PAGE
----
Female and Male Vocals
Neumann TLM 49
The Vocalist was placed a hands distance from the mic at approximately a 45-degree angle below the mic so she wasn’t hitting it straight on.
The 421 is a cardioid, dynamic microphone. It sounded ok but not great. It had an issue with the plosives when the vocalist would make a p sound. Overall this is a good mic but its application with female vocals is not the best fit I think this mic would be better for micing instruments.
The M147 is a Cardioid Tube Condenser Microphone. This mic sounded warm and clear and had no problems with the plosives even without a pop filter. Over all this is an excellent mic that is highly effective for the application of female vocals.
The TLM 49 is a large-diaphragm cardioid condenser microphone. This mic sounded warm and clear. There was a problem with the plosives on the p’s but it was eliminated with a pop filter. Over all this is a great mic and works very well for male vocals.
Neumann TLM 49
The Vocalist was placed a hands distance from the mic at approximately a 45-degree angle below the mic so he wasn’t hitting it straight on.
The M147 is a Cardioid Tube Condenser Microphone. This mic sounded warm and clear. Over all this is an excellent mic that is highly effective for the application of female vocals.
The TLM 49 is a large-diaphragm cardioid condenser microphone. This mic sounded warm and clear. Over all this is a great mic and works very well for male vocals.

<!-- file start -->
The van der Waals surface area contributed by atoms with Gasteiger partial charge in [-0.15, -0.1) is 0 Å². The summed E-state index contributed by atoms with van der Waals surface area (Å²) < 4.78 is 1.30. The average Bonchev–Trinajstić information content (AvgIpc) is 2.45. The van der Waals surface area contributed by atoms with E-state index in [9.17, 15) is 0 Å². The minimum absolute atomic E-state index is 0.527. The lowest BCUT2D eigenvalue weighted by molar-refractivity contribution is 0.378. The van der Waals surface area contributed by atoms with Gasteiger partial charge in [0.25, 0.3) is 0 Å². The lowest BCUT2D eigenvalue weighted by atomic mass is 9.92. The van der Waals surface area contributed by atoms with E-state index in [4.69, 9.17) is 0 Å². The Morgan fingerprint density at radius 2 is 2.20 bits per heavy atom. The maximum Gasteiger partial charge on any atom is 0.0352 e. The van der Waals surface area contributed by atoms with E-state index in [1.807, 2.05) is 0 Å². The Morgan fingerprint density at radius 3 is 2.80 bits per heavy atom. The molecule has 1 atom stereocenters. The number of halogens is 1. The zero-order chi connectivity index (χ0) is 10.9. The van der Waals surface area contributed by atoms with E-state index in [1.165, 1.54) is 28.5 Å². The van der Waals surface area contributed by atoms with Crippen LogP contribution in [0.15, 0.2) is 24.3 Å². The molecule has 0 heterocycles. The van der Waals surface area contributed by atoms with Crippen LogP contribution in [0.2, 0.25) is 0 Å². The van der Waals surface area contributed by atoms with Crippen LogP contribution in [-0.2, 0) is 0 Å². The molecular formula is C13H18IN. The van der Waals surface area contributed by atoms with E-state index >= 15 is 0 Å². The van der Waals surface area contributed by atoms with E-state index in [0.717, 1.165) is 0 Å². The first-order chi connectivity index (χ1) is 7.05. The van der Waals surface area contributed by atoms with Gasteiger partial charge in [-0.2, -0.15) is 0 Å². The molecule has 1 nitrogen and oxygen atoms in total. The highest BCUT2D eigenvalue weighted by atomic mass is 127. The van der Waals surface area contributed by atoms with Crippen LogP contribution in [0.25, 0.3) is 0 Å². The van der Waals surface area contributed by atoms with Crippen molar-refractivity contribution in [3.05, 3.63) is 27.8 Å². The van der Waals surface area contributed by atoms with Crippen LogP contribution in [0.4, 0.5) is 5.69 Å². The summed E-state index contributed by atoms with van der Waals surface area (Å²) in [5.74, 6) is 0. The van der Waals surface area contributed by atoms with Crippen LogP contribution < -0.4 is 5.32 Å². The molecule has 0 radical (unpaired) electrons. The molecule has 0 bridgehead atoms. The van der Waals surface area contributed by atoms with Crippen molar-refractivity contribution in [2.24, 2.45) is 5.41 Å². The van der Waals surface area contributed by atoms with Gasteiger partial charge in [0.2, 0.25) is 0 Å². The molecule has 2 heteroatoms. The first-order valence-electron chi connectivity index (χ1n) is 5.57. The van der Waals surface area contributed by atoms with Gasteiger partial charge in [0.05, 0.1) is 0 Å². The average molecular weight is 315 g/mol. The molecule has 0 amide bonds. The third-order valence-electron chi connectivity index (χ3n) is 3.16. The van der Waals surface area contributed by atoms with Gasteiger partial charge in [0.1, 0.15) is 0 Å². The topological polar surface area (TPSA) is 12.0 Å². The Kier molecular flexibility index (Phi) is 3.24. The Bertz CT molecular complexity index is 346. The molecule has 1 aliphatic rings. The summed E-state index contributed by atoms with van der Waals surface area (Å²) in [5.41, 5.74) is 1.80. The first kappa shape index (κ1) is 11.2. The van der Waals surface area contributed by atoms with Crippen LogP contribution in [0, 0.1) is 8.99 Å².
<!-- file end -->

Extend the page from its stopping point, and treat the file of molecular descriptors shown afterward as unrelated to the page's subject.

Recording male and female vocals proved to be a challenging in many respects because there were many things we had to take into consideration. We had to think about what would be the best vocal mic for male and female voice , what style of music the person was singing, mic distance, whether or not to use the pop filter and it benefits , and the various effects that could added to improve overall sound quality and cleanliness of the vocal track. We also learned about the importance of being able to coach a singer in the proper way to sing into the mic and articulate what they say. When we recorded Derisa, we used a Sennheiser 421 Dynamic mic. This mic worked well for Derisa’s voice, however she had to sing directly above the mic for clarity and so there wasn’t as much attack on certain syllables she sang. We also tried a Neumann 147 dynamic mic as well with Derisa’s voice which produced a more direct and cleaner sound and complemented her voice more then anything. For male voice we recorded Andrew with TLM 49 mic with a pop filter. With the pop filter we got rid of the extra cracking and poppiness in the mic and we adjusted the distance of the mic for Andrew’s voice. The best mic in combination with the filter was the TLM 49 because it worked well for both male and female voice and gave the best direct and clear signal for mixing a vocal track.
- White, Paul. ” Vocal Recording and Production Master Class”. Sound On Sound. DOP: June 2016. Date of Access: 19 Sept 2017. https://www.soundonsound.com/techniques/vocal-recording-production-masterclass
- Wiggins, Scott. ” How to Record Vocals like a Professional”. Envatotuts+. DOP: 15 May 2017. Date of Access: 19 Sept. 2017. https://music.tutsplus.com/tutorials/how-to-record-vocals-like-a-pro–cms-28848